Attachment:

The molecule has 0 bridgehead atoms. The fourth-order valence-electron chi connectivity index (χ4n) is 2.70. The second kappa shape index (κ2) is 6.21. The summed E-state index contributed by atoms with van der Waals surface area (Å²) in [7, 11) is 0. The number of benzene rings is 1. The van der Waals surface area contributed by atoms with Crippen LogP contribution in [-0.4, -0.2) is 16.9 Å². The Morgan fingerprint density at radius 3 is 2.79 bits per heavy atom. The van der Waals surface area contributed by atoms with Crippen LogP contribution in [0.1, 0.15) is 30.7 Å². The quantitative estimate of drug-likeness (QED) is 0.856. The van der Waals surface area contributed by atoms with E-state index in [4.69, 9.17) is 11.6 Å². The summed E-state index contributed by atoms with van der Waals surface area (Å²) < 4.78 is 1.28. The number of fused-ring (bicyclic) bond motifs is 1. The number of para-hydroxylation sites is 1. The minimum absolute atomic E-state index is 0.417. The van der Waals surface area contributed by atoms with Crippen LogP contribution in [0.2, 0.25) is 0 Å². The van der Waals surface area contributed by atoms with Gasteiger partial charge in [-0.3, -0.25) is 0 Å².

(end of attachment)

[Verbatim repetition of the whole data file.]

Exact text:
The molecule has 0 bridgehead atoms. The fourth-order valence-electron chi connectivity index (χ4n) is 2.70. The second kappa shape index (κ2) is 6.21. The summed E-state index contributed by atoms with van der Waals surface area (Å²) in [7, 11) is 0. The number of benzene rings is 1. The van der Waals surface area contributed by atoms with Crippen LogP contribution in [-0.4, -0.2) is 16.9 Å². The Morgan fingerprint density at radius 3 is 2.79 bits per heavy atom. The van der Waals surface area contributed by atoms with Crippen LogP contribution in [0.1, 0.15) is 30.7 Å². The quantitative estimate of drug-likeness (QED) is 0.856. The van der Waals surface area contributed by atoms with E-state index in [4.69, 9.17) is 11.6 Å². The summed E-state index contributed by atoms with van der Waals surface area (Å²) < 4.78 is 1.28. The number of fused-ring (bicyclic) bond motifs is 1. The number of para-hydroxylation sites is 1. The minimum absolute atomic E-state index is 0.417. The van der Waals surface area contributed by atoms with Crippen LogP contribution in [0.2, 0.25) is 0 Å². The van der Waals surface area contributed by atoms with Gasteiger partial charge in [-0.3, -0.25) is 0 Å².